Quick show of hands: Who here has heard of the game “Would you rather…?”
Oh good. I’m not alone.
(And yes, I see you, silly. Stop being such a doubter.)
The thing is, I fear my family’s version may be somewhat different from the game you’re thinking about. Because, while our typical game might include some standard questions (“Would you rather be a garbage collector…or a sewer repairman?” “Would you rather live without music for life…or live without books for life?”), our version also boasts far more — ahem — peculiar questions.
“Would you rather eat one live cockroach per day for the rest of your life…or replace toilet paper with corn cobs for the rest of your life?”
“Would you rather go to Disneyland for 12 hours, riding three rides per hour and consuming three meals with your hands, without wearing gloves, and without washing your hands or using hand sanitizer…or lick the bathroom door at a doctor’s office one time?”
Yeah, I know. We’re crazy like that.
But seriously, these questions can reveal so much about a person’s character, am I right?
(And just so you can judge me, my answers are: garbage collector, without music, use corn cobs, Disneyland. Go ahead, armchair Freud. Analyze that.)
So one night, as I was playing “Would you rather” with my then-boyfriend-now-husband (yes…our date nights were hot-hot-HOT!), I decided to try to gain some insights into his views on relationships.
Or rather…the end of relationships.
(What can I say: I may just be a teensy weensy bit jaded.)
Me: “Would you rather be blindsided by betrayal in your marriage…or know for years that a break-up in your marriage was inevitable?”
Cue stunned look. Dead silence. Crickets.
Him: “Um. Well. Wow.”
The question stopped him cold. Hell, it stopped me cold, as I shuddered at the icy memory of my own made-for-TV-end-of-marriage moment. (And if you’re curious, my marriage ended with a brick. A literal brick. Read all about it here, if you’re so inclined.)
So back to the game: I hadn’t seen this reaction from him since I asked the question, “Would you rather never drink alcohol again…or never drink coffee?”
His response to that question, by the way, after some quiet reflection: “Coffee. Because with enough alcohol, you’ll forget you’re missing coffee.”
Anyhow, let’s return to the question at hand, shall we? Basically, the thrust of it was this: Is it better…to have a marriage dramatically and surprisingly dissolve, or to live a relatively uncomfortable existence for a while?
Obviously, the best answer is “neither.” But in our game, that’s not an option. Because that would be too easy, and the goal is to make each other squirm. Just a little. Because that’s how we roll.
Clearly, there are pros and cons to both sides. I’ve only experienced the former — the blindside — while my then-boyfriend-now-hubby has experienced them both. So this resulted in a back-and-forth debate about the pros and cons of each.
Yes, apparently, there are “pros” to a break-up technique. Now you know.
“Well, with being blindsided, it’s like ripping the Band-Aid off,” he offered. “There’s no constant nagging feeling, no slow build-up of misery and despair.”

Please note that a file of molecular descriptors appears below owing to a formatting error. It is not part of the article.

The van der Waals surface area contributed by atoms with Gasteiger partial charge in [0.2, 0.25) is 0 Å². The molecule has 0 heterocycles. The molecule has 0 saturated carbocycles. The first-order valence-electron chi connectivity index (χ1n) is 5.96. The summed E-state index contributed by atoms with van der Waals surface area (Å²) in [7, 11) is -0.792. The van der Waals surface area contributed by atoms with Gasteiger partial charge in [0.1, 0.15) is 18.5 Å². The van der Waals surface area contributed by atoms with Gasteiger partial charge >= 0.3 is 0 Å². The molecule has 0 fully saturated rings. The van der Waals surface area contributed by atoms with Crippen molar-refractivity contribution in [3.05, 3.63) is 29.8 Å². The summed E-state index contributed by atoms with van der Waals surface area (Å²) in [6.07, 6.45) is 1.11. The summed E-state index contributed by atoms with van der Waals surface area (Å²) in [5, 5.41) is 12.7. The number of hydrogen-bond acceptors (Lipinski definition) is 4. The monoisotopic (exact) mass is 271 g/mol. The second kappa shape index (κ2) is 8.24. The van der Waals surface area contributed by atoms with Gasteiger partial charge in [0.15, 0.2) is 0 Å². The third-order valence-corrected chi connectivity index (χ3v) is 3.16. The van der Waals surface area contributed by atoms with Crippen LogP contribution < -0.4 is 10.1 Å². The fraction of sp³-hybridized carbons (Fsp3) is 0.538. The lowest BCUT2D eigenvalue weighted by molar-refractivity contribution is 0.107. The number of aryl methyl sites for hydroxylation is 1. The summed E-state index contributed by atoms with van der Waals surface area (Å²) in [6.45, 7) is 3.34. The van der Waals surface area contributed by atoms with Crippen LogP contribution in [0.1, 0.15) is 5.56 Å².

“Yeah, but with the slow build up, at least you have time to process,” I countered. “And after being blindsided, you have pesky trust issues and baggage for life. You’re always waiting for the shoe to drop, for the ax to fall, for the brick to hit you upside the head.”
(See what I did there? The brick — get it? I kill myself.)
“Good point,” he said. “You win. It’s better not to be blindsided.”
While the conversation resulted in a “win” for me (yay me?!?!), it has always left me wondering. What is better? Does it speed the process of healing to have the dissolution of a marriage span scant seconds — or linger for years? Is it better for future relationships to feel like you can’t trust your own instincts because of a surprising turn of events — or to feel like your picker is inherently broken because you had to survive many years with someone clearly incompatible on so many levels?
Is it better to feel like a marriage ended with a flip of a switch — or a slow, constant flicker between light and dark?
Again, I can only speak to the former. The blindside. It’s a dark place, thus making the “blind” part of the word all the more meaningful.
It is a special hell to have all that you felt confidence in ripped away. It inspires such a sudden sense of disbelief — like you’re living in some surreal bizarro world where “down” means “up” and “up” means “a pirate’s dead pet guinea pig.”
I told you: it’s jarring.
It makes you question everything. Should you have known? Were there signs that you missed? Why did this person take away your ability to choose based on truth rather than a lie? If a person can so fully hide the truth from you, how will you ever be able to trust your own ability to guess one’s true intentions again?
But I can only imagine the corollary is its own horrific little slice of steamy scorchy hell.
Personally, I hated the blindside. I doubted I would ever see the light of a trusting marriage again. I was skeptical of my ability to ever lay my heart on that formerly-solid-but-now-painfully-blurred line again.
And yet, here I am, one year into marriage number two complete with a newborn child. How’s that for light from the darkness?
So there you go: I’m hoping to play an amusing, Divorcedmoms.com edition game of “Would you rather…” with all of you, because I’m really curious. Would you rather be blindsided by betrayal in your marriage…or know for years that a break-up in your marriage was inevitable? And please provide some evidence in support of your choice — just to give us some insight into your scarred and cynical psyche.
Or you can just answer the cockroach/corn cob question. Whatever turns you on…
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